2.50
Hdl Handle:
http://hdl.handle.net/10755/160026
Type:
Presentation
Title:
Pain, Stiffness and Physical Function in Older Adults
Abstract:
Pain, Stiffness and Physical Function in Older Adults
Conference Sponsor:Midwest Nursing Research Society
Conference Year:2006
Author:Burks, Kathryn, PhD, RN
P.I. Institution Name:University of Missouri-Columbia
Title:Assistant Professor
Contact Address:College of Nursing, S420 Sinclair School of Nursing, Columbia, MO, 65211, USA
Contact Telephone:(573) 884-9538
Co-Authors:Marcia Walmer, BSN, Research Assistant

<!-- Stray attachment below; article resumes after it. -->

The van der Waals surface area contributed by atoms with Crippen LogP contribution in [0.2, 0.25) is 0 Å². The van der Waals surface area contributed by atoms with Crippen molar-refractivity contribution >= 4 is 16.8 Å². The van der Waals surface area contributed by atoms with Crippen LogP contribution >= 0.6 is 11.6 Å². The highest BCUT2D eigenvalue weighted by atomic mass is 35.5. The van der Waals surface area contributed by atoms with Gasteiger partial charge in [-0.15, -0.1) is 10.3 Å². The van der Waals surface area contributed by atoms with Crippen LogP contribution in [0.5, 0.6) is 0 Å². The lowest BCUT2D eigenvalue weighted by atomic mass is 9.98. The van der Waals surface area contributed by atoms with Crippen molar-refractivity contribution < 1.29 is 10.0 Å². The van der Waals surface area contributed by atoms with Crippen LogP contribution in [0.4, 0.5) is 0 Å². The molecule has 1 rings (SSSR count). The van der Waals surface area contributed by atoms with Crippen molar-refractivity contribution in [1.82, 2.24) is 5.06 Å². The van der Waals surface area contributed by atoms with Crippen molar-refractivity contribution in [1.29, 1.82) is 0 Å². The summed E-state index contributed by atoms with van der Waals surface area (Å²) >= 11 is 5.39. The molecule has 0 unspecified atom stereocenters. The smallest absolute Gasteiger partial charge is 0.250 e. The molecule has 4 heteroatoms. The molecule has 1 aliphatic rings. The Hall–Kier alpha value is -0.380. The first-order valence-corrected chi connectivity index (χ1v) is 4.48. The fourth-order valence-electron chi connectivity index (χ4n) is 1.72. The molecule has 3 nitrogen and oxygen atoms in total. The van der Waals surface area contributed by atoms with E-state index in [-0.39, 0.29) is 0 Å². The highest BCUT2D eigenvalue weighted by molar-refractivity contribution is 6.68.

Purpose: To determine the correlation of self-reported pain and stiffness to physical function in older adults with and without a diagnosis of knee osteoarthritis (OA). Theoretical Framework: The Disablement Model recognizes the link between impairment and functional limitation and was used to guide this research. It is important to identify factors associated with loss of function. Subjects: This descriptive study included 41 community dwelling adults (11 men and 30 women) over 50 with and without a diagnosis of knee OA who were participating in a larger stiffness study. Method: Data were collected using the Western Ontario McMasters University Osteoarthritis Index (WOMACÖ) and the Short Battery of Physical Function Tests. Correlations were computed using Spearman's correlation procedure with a significance level of 0.05. Results: In this sample of older adults, there were no significant correlations between physical function and a diagnosis of OA; therefore, we looked at the group as a whole. Self-reported levels of knee pain were found to be significantly correlated with objective physical performance (r = 0.54, p = 0.003), walking time (r = 0.45, p = 0.003) and sit to stand time (r = 0.59, p < 0.001. Similarly, self-reported stiffness was significantly correlated with walk time (r = 0.32, p = 0.04) and approached significance with total physical performance. In addition, both pain and stiffness were significantly correlated with self-rated physical performance (r = 0.59, p < 0.0001, r = 0.74, p < 0.0001 respectively). Conclusion: Among older adults, knee joint pain and stiffness are commonly reported symptoms regardless of a diagnosis of OA. The findings of this study suggest that these symptoms are associated with decreased mobility and limitations in other functional tasks. It is imperative that we develop and test interventions that address these factors that influence physical function.